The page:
Reporting in India ‘too difficult’ under Modi, says departing Australian journalist

<span>The ABC’s Avani Dias says the Modi government made her ‘feel so uncomfortable’ that she left India.</span><span>Photograph: ABC</span>
The ABC’s Avani Dias says the Modi government made her ‘feel so uncomfortable’ that she left India.Photograph: ABC

The south-Asia correspondent for Australia’s national broadcaster, Avani Dias, has been forced out of India after her reporting fell foul of the Indian government, in a sign of the increasing pressure on journalists in the country under Narendra Modi.

Dias, who has been based in Delhi for the ABC since January 2022, said she felt the government had made it “too difficult” for her to continue to do her job, claiming it blocked her from accessing events, issued takedown notices to YouTube for her news stories, and then refused her a standard visa renewal.

Dias was told by the Indian government that her visa, which was due for renewal, would be blocked, she says in the final episode of her podcast, Looking for Modi.

The decision came after the Indian government issued a takedown notice to YouTube for an episode of Foreign Correspondent, the ABC’s flagship international news program, that she reported.

The episode covered the killing of Hardeep Singh Nijjar, a Sikh separatist, in Canada last year. Canada accused the Indian government of being involved in his murder, straining relations between the two nations.

Dias says a ministry official called to inform her of the decision regarding her visa.

“He specifically said it was because of my Sikh separatist story, saying it had gone too far,” she said.

Australia lobbied India on Dias’ behalf, and less than 24 hours before Dias and her partner were due to leave the country, the Indian government overturned its decision and renewed her visa for two months.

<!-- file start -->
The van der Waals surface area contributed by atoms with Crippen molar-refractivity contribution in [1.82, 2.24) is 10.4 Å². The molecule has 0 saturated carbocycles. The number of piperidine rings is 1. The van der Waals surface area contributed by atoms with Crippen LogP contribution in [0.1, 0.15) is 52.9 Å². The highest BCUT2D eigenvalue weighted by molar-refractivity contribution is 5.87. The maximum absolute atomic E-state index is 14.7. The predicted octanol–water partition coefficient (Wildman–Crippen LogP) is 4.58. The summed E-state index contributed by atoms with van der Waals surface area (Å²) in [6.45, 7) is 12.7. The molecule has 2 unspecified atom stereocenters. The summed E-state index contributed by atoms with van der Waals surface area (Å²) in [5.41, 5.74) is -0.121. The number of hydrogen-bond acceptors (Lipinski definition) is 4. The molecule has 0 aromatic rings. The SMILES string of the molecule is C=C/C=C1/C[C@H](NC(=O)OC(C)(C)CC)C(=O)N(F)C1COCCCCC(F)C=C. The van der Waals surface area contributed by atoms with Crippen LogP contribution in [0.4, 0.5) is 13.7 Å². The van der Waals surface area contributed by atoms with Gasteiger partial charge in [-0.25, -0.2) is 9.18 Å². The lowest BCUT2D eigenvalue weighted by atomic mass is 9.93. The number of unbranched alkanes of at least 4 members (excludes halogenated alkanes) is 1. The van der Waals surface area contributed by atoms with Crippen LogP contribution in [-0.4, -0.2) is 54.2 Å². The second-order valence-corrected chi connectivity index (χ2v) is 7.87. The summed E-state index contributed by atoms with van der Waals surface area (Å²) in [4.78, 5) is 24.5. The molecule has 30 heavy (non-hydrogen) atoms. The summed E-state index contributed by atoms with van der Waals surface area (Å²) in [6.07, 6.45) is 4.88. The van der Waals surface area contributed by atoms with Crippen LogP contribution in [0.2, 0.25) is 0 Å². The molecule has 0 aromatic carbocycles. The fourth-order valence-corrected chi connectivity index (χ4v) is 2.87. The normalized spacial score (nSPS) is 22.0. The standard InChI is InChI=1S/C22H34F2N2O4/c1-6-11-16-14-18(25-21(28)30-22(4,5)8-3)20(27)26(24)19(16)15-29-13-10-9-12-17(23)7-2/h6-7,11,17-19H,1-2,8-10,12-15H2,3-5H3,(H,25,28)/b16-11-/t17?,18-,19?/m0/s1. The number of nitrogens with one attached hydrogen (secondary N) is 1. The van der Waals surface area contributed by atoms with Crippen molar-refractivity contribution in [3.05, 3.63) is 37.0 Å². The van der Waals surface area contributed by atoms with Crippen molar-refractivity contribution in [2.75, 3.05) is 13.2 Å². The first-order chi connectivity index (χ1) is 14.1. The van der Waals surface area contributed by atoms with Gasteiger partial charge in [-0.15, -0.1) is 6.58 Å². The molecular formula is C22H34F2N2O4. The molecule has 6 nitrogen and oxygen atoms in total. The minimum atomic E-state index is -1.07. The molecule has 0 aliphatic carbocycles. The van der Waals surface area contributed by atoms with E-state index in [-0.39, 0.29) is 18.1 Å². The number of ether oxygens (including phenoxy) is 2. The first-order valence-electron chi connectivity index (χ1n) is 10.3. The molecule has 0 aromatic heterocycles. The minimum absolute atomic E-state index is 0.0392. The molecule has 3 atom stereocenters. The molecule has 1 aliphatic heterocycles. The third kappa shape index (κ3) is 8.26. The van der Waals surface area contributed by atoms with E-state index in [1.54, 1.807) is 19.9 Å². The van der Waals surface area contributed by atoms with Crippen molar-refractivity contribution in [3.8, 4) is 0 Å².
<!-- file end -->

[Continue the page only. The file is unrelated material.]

However, Dias said that by this point it was clear that it would be too difficult for her to stay and continue her work as an independent journalist. She returned to Australia on the weekend.

“It felt too difficult to do my job in India. I was struggling to get into public events run by Modi’s party, the government wouldn’t even give me the passes I need to cover the election and the ministry left it all so late, that we were already packed up and ready to go,” she said in her podcast.

“It’s all by design. The Narendra Modi government has made me feel so uncomfortable that we decided to leave. There’s always a feeling of unease that this sort of backlash could come your way as a journalist in India, I’ve felt it the whole time I’ve been here, so have my colleagues from other publications.”

Related: India blocks access to documentary about death of Sikh activist in Canada

Since Modi came to power in 2014, foreign correspondents in India have faced increasing pressure from the government over their reporting. Foreign journalists have been given shorter visas after publishing stories critical of the Modi government and they have faced reprimands from government figures for coverage deemed negative. Those on foreign journalist visas also have restricted access to large swathes of the country, including the restive region of Kashmir.

Last year, the offices of the BBC were raided in Delhi and Mumbai by the Indian tax authorities after the broadcast of a documentary that examined Modi’s role in the 2001 Gujarat riots in which almost 800 Muslims were killed and took place when he was chief minister. The government also invoked emergency laws to ban the documentary being shared online.

Several foreign journalists who were working in India under OCI status, a special residency card given to those of Indian origin or who are married to Indians, have also had their permission to work as journalists revoked after they produced critical reports.

In January, Vanessa Dougnac, a French journalist who had lived in India for 22 years, said she left the country after the government denied her permission to work as a journalist and said they intended to cancel her OCI card, because her reports created a “biased negative perception of India”.

The managing director of the ABC, David Anderson, said: “The ABC fully backs and stands by the important and impactful reporting by Avani Dias during her time as ABC correspondent in India. Avani joins the Four Corners team as a reporter in coming weeks. The ABC believes strongly in the role of independent journalism across the globe, and freedom of the press outside Australia.”

Avani Dias and the Indian ministry of external affairs were contacted for comment.